10 July 2010



Welcome to our first Themed Challenge! If you have anything to say about a Family Home, today is the day to link up or forever hold your peace.

(I've noticed lately how many readers I have who love to hold their peace. Odd, that . . .)

Next month's theme is Nature Settings. In other words: no walls, no roofs, no air of civilisation. How does 7 August 2010 sound to everyone? (Want it sooner? Later? Themes every other week instead of every month? No themes at all? Don't hold your peace on this one, folks.)

Ramsay House
Mine Till Midnight
by Lisa Kleypas

Win . . . had been reading from a thick tome about Hampshire and its environs. . . "The history of Ramsay House is impressive."

"Our house is in a history book?" Beatrix asked in delight.

"It's only a small paragraph," Win said from behind the book, "'Ramsay House . . . stands in a small park populated with stately oaks and beeches, coverts of bracken, and surrounds of deer-cropped turf. Originally an Elizabethan manor house completed in 1594, the building boasts of many long galleries representative of the period. Alterations and additions to the house have resulted in the grafting of a Jacobean ballroom and a Gregorian wing."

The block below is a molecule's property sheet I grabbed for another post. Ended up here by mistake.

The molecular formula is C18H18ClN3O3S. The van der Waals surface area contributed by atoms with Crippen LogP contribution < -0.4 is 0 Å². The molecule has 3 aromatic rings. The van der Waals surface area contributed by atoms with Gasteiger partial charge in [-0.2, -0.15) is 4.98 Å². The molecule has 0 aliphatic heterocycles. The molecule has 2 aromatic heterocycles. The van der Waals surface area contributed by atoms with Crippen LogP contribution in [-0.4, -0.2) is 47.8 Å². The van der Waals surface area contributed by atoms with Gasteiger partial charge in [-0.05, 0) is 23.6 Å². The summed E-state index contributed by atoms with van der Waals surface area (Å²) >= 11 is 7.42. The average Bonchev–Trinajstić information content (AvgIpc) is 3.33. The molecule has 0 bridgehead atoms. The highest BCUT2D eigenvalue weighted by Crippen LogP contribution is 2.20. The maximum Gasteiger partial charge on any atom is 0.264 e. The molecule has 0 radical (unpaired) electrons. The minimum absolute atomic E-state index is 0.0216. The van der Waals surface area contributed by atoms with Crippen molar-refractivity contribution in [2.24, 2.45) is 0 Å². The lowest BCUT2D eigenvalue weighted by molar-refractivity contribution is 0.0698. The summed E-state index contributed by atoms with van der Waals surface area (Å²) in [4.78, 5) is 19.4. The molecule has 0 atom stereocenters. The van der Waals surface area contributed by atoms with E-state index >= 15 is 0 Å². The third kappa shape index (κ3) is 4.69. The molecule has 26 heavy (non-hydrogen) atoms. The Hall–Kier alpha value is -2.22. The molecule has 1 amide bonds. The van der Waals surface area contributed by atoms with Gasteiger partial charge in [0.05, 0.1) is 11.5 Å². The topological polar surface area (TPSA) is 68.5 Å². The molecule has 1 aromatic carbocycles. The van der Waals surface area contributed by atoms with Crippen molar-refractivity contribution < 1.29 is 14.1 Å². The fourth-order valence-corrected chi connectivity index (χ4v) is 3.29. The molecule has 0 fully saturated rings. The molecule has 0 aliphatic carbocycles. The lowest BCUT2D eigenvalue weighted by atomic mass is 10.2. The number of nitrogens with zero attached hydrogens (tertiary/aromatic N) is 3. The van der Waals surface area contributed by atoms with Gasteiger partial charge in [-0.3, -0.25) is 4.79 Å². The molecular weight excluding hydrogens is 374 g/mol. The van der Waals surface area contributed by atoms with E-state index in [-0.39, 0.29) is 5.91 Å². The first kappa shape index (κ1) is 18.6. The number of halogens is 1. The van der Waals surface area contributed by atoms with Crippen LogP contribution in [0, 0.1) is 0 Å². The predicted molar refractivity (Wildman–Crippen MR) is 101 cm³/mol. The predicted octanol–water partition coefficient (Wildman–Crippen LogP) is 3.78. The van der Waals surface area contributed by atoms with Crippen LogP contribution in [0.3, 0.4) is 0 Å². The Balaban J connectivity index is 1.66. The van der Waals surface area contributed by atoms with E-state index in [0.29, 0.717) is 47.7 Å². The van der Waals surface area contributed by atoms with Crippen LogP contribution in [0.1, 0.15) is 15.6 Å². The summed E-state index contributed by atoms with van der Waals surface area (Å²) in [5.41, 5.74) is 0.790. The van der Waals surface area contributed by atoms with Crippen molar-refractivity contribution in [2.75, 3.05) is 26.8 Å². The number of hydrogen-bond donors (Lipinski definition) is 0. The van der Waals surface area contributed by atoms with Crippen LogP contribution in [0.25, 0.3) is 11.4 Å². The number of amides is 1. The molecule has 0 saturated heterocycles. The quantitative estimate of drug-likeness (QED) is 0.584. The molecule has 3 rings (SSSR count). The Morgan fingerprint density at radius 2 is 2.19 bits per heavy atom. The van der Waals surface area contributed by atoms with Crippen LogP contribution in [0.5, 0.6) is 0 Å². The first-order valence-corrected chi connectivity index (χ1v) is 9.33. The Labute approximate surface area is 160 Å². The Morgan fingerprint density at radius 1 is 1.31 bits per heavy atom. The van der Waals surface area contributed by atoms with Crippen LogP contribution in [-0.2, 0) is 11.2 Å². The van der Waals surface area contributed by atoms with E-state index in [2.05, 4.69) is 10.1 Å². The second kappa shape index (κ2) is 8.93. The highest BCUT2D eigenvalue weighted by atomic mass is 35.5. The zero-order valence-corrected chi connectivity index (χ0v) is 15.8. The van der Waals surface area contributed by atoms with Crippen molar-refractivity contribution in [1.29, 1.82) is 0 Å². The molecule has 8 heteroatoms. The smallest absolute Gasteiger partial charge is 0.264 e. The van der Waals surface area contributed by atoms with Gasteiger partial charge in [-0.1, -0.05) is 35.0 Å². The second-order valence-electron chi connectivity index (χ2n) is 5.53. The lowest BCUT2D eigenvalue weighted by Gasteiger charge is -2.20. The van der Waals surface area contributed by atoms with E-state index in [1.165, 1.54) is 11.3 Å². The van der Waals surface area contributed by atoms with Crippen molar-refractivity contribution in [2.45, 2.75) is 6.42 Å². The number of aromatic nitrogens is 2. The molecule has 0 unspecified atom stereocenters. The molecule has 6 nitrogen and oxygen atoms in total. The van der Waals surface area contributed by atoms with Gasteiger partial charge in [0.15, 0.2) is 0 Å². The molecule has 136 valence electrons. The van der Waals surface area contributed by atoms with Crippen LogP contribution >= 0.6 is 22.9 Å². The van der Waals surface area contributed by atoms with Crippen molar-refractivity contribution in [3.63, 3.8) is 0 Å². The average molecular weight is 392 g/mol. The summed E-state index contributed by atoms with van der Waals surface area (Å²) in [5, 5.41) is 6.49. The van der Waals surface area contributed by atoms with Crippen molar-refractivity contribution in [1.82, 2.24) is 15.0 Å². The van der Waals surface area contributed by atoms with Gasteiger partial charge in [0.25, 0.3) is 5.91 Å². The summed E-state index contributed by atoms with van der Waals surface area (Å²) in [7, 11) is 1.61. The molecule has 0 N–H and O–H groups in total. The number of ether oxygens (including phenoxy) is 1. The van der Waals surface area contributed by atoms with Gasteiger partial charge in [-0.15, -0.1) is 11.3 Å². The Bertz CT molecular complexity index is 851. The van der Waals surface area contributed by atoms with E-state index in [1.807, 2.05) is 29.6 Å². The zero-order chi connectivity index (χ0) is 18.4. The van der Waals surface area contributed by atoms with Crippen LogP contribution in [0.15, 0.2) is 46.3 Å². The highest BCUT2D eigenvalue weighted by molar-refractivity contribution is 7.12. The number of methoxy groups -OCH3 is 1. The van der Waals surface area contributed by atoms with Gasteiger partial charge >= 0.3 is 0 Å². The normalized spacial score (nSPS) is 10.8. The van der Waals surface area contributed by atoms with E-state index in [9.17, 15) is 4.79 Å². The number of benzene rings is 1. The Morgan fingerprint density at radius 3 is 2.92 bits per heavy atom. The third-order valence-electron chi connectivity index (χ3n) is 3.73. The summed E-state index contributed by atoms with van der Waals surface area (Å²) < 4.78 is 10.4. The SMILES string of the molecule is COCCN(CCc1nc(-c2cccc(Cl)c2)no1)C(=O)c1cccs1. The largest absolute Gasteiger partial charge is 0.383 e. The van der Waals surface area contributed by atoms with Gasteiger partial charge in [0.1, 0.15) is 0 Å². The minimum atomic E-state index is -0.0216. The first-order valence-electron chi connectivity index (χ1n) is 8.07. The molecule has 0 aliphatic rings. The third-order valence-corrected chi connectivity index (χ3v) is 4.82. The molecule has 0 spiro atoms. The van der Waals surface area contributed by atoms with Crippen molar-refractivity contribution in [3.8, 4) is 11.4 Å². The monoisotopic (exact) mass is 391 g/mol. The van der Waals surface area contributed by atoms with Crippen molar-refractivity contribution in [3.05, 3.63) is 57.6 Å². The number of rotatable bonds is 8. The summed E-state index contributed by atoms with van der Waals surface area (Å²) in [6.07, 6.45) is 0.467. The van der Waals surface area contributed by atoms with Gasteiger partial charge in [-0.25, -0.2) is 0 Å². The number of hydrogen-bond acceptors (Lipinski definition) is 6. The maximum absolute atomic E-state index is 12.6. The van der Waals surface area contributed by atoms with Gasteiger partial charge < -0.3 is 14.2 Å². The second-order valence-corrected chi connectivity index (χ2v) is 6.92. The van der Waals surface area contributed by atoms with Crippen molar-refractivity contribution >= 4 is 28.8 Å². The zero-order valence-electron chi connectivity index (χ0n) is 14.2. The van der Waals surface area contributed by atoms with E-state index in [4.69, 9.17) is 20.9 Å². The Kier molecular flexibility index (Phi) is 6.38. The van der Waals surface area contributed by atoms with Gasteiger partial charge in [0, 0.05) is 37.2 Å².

"We have a ballroom!" Poppy exclaimed.

"We have deer!" Beatrix said gleefully.

Leo settled deeper into his corner. "God, I hope we have a privy."

While reading this novel, I was struck at how perfectly Ramsay House matches the Hathaway family, who have just moved in.
In the same way that people and their pets can grow to resemble each other, I think that people and their houses can age in similar patterns. But this is when they meet when one party is young. In this story, both the home and the family are relatively old when the death of a distant relative turns Leo Hathaway into the new Lord Ramsay. And yet the house fits!

When the work to clean and restore it begins in earnest, our heroine muses that it is "a charming place, really, with eccentricities, secret corners and unique features that only needed some polish and attention," and makes an explicit comparison between the home and its new inhabitants. (For the benefit of less subtle readers, you know. =P)